Well, that statement happens to be true. If it’s harmful, my response would be, “Are you harmed by the truth? If so, too bad for you! And you have no right not to be offended, especially on a campus.”

More from Mediaite:

Rutgers’ associate director of public and media relations Neal Buccino told the Jewish Journal that they “postponed” the event, saying the university “will continue to go forward on events that reflect a wide variety of perspectives.”

Mr. Buccino (contact information here) will hear from me. Look at his weaselly statement!

I wouldn’t doubt that Muslim student organizations were behind the petition to deplatform Daftari, especially because that petition was started by one Adeel Ahmed.

Part of the Islamist playbook, which has proven remarkably effective among Leftists and credulous college students, is to prevent criticism of Islam by labeling its critics “Islamophobes” or “racists”. It worked in this case, but we need to stand up against the censorship of criticism, especially against religion, which tries mightily not to answer criticism, but to prevent it.

I’ve just written Neal Buccino, to wit:

Dear Mr. Buccino,

I read with dismay your statement on the cancellation/postponement (which is it?) of Lisa Daftari’s talk on Islam and free speech. If Rutgers values a diversity of opinion, as you claim, why do you allow your campus to censor a critic of Islam (not of Muslims, but of a religious ideology)?

Do you think that the true statement that ISIS justifies its actions using the Qur’an, the basis of sharia law, should be suppressed at Rutgers? If so, I’d like to know why.

I consider myself a liberal, but also a free speech advocate; and I’m appalled that your university is deplatforming an already-invited speaker and that you have issued an ambiguous statement supporting free speech but at the same time implicitly saying it’s ok to censor a speaker. Please let me know what is behind Rutgers’s action, and whether you intend to host Ms. Daftari in the future.

What is most distressing is that this censorship was the action of your own university. Universities are supposed to be venues of free speech, to which you pay lip service while at the same time denigrating it.

Jerry Coyne

Professor Emeritus
Department of Ecology and Evolution
The University of Chicago

I also sent a copy to Rutgers’s President, Robert Barchi. Any bets on whether either of them replies, or replies with a substantive answer?

h/t: Orli

New evidence that Jamal Khashoggi tortured and killed by Saudis

Dissident Saudi journalist Jamal Khashoggi walked into the Turkish consulate in Istanbul a week ago, seeking permission to divorce his first wife so he could marry his Turkish fiancée. He never came out. It’s possible, and now likely, that he was tortured and murdered by the Saudis for criticizing Crown Prince Mohammed bin Salman, a nasty piece of work who pretends to be modernizing his country.

As CNN reports below, Khashoggi’s Apple watch may have given a clue to his fate (click on screenshot), though CNN could not verify the Turkish story:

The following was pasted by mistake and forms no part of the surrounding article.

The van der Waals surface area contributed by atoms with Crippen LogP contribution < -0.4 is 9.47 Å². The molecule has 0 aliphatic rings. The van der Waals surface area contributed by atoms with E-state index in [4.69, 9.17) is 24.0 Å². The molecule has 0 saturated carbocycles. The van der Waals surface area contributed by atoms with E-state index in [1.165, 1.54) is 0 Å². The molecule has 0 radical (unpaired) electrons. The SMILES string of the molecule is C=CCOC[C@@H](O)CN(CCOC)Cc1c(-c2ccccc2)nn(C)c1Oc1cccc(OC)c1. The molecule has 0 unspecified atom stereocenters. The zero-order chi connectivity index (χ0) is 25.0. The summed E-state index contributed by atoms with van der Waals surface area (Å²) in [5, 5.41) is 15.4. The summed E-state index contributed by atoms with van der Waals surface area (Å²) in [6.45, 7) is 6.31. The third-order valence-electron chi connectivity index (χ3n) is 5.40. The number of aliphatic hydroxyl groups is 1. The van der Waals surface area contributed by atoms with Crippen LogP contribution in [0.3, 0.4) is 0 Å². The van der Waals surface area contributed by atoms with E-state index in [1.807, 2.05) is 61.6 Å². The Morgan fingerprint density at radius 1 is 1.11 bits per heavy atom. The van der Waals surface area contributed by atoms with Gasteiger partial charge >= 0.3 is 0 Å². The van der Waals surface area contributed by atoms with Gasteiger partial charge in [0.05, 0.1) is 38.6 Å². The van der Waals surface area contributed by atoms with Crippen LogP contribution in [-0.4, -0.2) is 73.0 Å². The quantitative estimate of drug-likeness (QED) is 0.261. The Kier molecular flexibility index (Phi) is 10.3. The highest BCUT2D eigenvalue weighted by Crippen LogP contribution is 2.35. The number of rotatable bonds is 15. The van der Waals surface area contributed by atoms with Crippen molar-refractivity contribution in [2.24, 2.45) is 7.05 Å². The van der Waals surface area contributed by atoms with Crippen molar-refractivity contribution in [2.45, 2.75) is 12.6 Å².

Missing Saudi journalist Jamal Khashoggi may have recorded his own death, a Turkish newspaper reported Saturday morning.

Khashoggi turned on the recording function of his Apple Watch before walking into the Saudi consulate in Istanbul on October 2 , according to Sabah newspaper.

The moments of his “interrogation, torture and killing were audio recorded and sent to both his phone and to iCloud,” the pro-government, privately owned newspaper paper reported. The Turkish newspaper said conversations of the men involved in the reported assassination were recorded.

Security forces leading the investigation found the audio file inside the phone Khasshoggi left with his fiancé, according to Sabah.

Upon noticing the watch, Sabah reports, Khashoggi’s assailants tried to unlock the Apple Watch with multiple password attempts, ultimately using Khashoggi’s fingerprint to unlock the smart watch. They were successful in deleting only some of the files, Sabah reported.

However, on its website, Apple does not list fingerprint verification as one of the Apple Watch’s capabilities. A representative from the company confirmed to CNN the watches do not have the feature.

It was not immediately clear whether it would have been technically feasible for Khashoggi’s Apple phone to transfer audio to his phone, which he had given to his fiancee before entering the consulate.

CNN cannot independently verify Sabah report and is seeking comment from both Saudi and Turkish officials.

The Saudis deny any hand in the killing, despite the arrival of two planes filled with Saudis that arrived before Khashoggi disappeared and left shortly afterwards. The Saudi government claims that Khashoggi left the consulate, but there’s no record of that. And the U.S. has some intercepted transmissions from Saudi officials proving that they planned to lure Khashoggi back to Saudi Arabia to “detain” (aka kill) him.

My bet is that he never shows up again, as the Saudis probably killed him. And the U.S. should condemn his disappearance as strongly as possible and get out of bed with this odious regime. U.S. companies like CNN are already pulling out of Saudi meetings and conferences, but, as usual, the U.S. is going on with diplomatic relations.

Here’s a video of the news:

Jamal Khashoggi (posted by him on his Facebook page)